Tip one: Reject the “management buzz speak”; get to real reasons why your business should change
You will always receive immediate (and often visceral) reasons for commissioning a BPM program in your early meetings with Business Sponsors. Often, they are peppered with buzz words such as “cost reduction”, “increased efficiency”, and “process automation”, perhaps revealing the lack of insight and specificity often felt in the early days of a BPM program. More or less however, they tend to sum-up the prevailing mood of management and can be seen as an important data point as you start to uncover a deeper understanding of what your business needs. Using analytical techniques, some described below, you will elicit factors of change which will be representative of a far deeper understanding of the underlying malaise, inertia and/or sheer ambition present within the business. It is critical you as a BPM professional develop a skill in getting to the real root factors of change to adequately provide focus in the genesis of your program.
- Interview many different stakeholders to get a balanced view of your BPM project objectives. Trying different mechanisms – for example, focus group discussions and one-on-one sessions – will allow you to see the factors of change from different perspectives;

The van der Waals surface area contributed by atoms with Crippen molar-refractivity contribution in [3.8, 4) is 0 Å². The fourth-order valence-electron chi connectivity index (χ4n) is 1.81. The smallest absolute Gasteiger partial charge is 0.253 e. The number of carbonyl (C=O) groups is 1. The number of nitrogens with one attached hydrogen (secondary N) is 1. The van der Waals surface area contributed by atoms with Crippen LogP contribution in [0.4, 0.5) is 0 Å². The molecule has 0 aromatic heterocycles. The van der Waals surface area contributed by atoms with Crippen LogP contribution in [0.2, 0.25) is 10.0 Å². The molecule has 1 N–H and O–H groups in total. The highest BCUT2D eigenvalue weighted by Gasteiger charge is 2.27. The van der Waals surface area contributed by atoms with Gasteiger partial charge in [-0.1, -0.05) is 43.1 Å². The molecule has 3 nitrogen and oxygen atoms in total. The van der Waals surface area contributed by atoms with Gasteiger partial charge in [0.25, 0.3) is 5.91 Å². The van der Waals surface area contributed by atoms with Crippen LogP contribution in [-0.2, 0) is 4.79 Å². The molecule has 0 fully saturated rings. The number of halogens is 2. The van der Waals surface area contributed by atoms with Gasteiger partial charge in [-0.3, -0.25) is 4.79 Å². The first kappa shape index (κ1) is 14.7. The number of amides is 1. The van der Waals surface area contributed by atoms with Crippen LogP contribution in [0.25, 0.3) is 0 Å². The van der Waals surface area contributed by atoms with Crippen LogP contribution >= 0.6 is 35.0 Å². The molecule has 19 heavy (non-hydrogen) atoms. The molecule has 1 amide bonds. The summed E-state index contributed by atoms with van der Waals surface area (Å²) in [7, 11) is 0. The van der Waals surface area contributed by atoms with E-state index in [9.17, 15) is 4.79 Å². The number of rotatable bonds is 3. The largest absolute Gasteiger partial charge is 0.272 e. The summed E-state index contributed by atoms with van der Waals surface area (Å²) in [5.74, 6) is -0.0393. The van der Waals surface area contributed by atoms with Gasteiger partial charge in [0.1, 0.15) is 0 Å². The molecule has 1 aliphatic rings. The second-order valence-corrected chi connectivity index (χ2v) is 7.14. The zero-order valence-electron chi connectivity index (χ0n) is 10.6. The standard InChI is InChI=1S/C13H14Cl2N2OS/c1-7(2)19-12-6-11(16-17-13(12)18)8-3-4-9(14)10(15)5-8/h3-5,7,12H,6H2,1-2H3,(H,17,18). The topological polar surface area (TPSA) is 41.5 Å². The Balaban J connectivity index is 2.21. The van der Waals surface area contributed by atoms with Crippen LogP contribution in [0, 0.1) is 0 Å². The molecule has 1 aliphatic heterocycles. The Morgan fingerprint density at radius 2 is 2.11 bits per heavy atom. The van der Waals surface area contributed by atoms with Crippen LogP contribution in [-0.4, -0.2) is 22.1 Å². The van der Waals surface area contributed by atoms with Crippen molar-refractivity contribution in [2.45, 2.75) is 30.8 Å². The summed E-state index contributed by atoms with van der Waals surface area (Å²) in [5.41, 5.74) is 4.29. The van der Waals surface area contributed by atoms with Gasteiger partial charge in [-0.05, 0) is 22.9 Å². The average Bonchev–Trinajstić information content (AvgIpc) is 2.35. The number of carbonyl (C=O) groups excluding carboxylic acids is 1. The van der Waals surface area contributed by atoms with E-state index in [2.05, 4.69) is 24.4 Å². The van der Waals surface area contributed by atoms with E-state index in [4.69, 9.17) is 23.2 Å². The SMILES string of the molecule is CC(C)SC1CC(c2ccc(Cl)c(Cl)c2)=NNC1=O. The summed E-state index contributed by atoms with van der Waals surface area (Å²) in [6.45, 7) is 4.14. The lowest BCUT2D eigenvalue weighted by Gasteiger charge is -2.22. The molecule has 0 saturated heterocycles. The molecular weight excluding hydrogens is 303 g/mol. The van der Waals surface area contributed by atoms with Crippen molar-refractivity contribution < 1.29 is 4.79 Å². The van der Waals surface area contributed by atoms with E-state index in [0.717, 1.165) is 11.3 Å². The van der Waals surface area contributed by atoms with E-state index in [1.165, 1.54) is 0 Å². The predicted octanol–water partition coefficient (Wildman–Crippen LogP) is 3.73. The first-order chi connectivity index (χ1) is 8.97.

- Use tools such as “5 whys” to get to the reasons for change; keep asking questions until you are satisfied the most appropriate factors of change are emerging;
- Think about how to make your factors of change measurable
Tip two: Make sure process metrics are embedded into your process designs; they are an invaluable measure of how well you are achieving your business objectives
Process metrics are measures embedded into a business process to gauge how effective your new design meets specific business objectives. For example, the “number of contacts a customer makes with the bank for the same transaction” is a measure representing effectiveness of your sales process – and by implication, one of the many indicators showing how well the customer is being serviced by your organisation.
- An effective metric is hard-linked to business objectives. They are be unambiguous and require little or no interpretation by stakeholders;
- The capture of metrics should be a natural activity – a by-product of executing the process; no extra effort should be expended in metrics capture;
- Make sure your stakeholders do understand the metrics you design; complex metrics are counterintuitive and wasteful
- A dashboard can be an excellent canvas for sharing metrics; a highly visual dashboard is a great asset – which in many situations acts as a positive feedback loop, actively increasing the usage rate of your metrics – and therefore increase the likelihood of achieving business objectives;
Tip three: Communicate; even when you think you have done communicating…communicate more